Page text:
— Guide the start of movement or the muscle contractions.
— Affect the strength of the resulting muscle contractions.
— Give the patient corrections.
O Fig. 2.6. Positioning of the therapist's body for the leg pattern flexion-abduction-internal rotation
The verbal command tells the patient what to do and when to do it. The therapist must always bear in mind that the command is given to the patient, not to the body part being treated. Preparatory instructions need to be clear and concise, without unnecessary words. They may be combined with passive motion to teach the desired movement.
The timing of the command is important to coordinate the patient's reactions with the therapist's hands and resistance. It guides the start of movement and muscle contractions. It helps give the patient corrections for motion or stability.
Timing of the command is also very important when using the stretch reflex.The initial com-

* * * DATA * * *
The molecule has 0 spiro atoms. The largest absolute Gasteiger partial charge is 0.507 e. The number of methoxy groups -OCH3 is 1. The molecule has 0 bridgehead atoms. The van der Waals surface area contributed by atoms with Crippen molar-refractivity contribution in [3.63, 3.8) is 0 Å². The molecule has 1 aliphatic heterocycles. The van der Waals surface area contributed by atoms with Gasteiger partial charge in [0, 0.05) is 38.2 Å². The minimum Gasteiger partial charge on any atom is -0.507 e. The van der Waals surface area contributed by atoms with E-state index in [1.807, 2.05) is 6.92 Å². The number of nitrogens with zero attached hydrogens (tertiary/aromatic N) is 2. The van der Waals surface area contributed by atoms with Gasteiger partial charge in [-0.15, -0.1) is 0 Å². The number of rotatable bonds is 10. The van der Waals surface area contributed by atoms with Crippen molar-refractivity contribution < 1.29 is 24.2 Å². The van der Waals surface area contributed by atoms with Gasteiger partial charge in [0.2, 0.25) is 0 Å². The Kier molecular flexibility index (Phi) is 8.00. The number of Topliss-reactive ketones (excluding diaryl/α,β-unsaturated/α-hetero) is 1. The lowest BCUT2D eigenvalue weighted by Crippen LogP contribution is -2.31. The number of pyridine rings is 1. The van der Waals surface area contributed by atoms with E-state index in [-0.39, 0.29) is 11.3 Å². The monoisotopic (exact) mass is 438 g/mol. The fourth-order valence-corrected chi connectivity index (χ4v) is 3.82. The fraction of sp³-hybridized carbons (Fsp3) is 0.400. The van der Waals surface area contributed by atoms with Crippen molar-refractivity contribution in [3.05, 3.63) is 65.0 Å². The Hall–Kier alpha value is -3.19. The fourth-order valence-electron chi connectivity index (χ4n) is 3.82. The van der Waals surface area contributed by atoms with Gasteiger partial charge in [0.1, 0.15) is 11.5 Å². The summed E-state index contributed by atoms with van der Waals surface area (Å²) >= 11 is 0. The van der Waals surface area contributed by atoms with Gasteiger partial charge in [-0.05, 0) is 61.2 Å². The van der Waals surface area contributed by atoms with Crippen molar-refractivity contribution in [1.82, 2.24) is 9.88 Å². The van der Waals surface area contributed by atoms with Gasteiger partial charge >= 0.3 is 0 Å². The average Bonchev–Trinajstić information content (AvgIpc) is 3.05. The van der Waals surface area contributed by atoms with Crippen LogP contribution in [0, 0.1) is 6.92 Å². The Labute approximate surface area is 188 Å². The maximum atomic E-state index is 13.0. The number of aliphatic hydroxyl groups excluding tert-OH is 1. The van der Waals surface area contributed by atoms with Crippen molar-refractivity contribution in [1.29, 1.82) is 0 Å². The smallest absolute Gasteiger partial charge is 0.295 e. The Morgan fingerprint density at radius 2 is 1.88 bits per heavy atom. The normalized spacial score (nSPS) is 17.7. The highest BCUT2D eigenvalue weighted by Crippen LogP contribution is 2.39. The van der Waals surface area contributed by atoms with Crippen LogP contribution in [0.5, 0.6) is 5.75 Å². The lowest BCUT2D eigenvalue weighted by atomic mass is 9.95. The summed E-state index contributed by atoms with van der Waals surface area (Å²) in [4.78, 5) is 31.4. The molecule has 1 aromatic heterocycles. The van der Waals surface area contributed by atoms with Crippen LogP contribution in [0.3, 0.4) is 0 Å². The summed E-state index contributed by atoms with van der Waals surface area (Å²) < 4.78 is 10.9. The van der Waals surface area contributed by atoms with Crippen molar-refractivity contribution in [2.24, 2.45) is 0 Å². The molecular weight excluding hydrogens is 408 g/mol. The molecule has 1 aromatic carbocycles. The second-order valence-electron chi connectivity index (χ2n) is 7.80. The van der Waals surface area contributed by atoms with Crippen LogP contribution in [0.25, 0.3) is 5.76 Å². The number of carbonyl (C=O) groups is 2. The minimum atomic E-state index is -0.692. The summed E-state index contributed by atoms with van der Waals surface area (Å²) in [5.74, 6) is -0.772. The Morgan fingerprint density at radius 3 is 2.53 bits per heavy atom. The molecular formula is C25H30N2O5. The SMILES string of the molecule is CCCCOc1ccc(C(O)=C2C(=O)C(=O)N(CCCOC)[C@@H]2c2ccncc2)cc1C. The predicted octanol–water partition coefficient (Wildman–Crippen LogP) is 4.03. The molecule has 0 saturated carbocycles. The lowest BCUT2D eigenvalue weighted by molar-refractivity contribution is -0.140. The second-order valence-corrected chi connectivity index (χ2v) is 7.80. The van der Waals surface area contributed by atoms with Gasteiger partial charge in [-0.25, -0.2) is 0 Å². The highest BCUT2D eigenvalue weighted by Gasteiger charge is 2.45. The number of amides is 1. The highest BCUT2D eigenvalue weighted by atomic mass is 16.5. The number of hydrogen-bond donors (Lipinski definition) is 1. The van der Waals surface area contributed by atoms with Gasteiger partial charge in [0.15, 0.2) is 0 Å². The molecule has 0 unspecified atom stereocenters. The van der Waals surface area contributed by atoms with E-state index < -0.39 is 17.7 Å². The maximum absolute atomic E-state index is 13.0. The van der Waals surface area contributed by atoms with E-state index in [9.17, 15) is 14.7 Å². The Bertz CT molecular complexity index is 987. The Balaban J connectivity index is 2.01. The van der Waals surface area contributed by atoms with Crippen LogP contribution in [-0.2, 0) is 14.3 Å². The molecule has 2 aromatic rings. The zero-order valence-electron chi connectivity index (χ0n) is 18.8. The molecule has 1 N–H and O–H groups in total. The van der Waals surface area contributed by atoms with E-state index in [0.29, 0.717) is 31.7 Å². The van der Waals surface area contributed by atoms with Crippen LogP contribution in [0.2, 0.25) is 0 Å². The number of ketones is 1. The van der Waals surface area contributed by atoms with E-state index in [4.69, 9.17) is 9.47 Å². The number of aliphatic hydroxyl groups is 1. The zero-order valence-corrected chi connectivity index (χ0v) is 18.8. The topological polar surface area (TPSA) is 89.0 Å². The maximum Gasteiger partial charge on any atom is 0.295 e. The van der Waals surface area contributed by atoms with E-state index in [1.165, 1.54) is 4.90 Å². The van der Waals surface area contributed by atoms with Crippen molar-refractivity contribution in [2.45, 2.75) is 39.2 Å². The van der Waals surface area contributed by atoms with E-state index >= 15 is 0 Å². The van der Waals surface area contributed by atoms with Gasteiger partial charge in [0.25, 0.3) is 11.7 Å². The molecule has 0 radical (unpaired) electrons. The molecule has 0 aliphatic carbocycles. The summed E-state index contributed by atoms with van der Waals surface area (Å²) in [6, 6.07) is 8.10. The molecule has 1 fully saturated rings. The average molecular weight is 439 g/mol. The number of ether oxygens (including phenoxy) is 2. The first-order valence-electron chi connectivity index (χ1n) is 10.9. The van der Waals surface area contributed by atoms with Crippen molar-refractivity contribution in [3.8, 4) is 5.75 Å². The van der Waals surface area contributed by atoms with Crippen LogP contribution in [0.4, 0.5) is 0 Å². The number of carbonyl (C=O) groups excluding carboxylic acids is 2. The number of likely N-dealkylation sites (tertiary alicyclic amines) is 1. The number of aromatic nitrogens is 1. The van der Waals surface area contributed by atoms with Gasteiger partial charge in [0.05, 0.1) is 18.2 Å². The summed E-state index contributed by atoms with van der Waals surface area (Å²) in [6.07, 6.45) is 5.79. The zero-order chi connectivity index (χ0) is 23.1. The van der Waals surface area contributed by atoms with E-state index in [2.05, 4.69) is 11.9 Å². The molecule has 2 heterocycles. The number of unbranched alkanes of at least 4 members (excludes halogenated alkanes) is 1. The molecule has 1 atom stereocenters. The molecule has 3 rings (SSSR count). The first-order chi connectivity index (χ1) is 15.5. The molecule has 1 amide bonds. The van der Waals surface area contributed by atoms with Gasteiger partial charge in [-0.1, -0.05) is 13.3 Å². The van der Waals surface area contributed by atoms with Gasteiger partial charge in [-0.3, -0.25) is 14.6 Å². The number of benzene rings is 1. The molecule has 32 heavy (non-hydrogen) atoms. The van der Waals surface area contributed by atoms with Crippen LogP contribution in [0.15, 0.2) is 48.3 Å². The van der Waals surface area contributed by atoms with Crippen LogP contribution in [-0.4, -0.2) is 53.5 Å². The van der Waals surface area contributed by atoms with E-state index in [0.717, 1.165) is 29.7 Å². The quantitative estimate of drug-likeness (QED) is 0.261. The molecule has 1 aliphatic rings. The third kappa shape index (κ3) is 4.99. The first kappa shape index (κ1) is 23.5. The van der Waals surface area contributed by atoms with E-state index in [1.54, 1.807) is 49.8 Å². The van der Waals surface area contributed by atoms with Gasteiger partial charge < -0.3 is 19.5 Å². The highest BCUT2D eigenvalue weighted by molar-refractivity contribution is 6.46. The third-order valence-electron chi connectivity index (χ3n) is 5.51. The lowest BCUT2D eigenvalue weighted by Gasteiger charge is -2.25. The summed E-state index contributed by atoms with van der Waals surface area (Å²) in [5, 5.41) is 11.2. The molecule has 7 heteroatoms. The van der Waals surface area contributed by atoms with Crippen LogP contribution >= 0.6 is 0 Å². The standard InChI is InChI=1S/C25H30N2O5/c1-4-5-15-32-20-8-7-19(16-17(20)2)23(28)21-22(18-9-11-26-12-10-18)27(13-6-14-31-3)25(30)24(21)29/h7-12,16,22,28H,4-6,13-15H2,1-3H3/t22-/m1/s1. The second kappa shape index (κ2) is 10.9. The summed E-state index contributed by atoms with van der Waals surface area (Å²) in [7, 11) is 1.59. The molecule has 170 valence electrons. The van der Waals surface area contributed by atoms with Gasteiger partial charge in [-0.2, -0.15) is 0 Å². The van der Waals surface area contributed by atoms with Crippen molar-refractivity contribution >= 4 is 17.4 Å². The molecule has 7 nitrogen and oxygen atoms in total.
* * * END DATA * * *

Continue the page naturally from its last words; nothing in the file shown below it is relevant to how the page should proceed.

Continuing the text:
mand should come immediately before the stretch the muscle chain to coordinate the patient's conscious effort with the reflex response (Evarts and Tannji 1974). The action command is repeated to urge greater effort or redirect the motion.
In reversal techniques, proper timing between verbal commands and muscle activity is important when we change the direction of the resistance. A preparatory command should be given with the therapist changing hand and an action command should be given with the therapist applying resistance in the new direction.
The volume with which the command is given can affect the strength of the resulting muscle contractions (Johansson et al. 1983). The therapist should give a louder command when a strong muscle contraction is desired and use a softer and calmer tone when the goal is relaxation or relief of pain. The command is divided into three parts:
1. Preparation: readies the patient for action
2. Action: tells the patient to start the action
3. Correction: tells the patient how to correct and modify the action.
For example, the command for the lower extremity pattern of flexion-adduction-external rotation with knee flexion might be [preparation] "ready, and"; [action] "now pull your leg up and in"; [correction] "keep pulling your toes up" (to correct lack of dor-siflexion).
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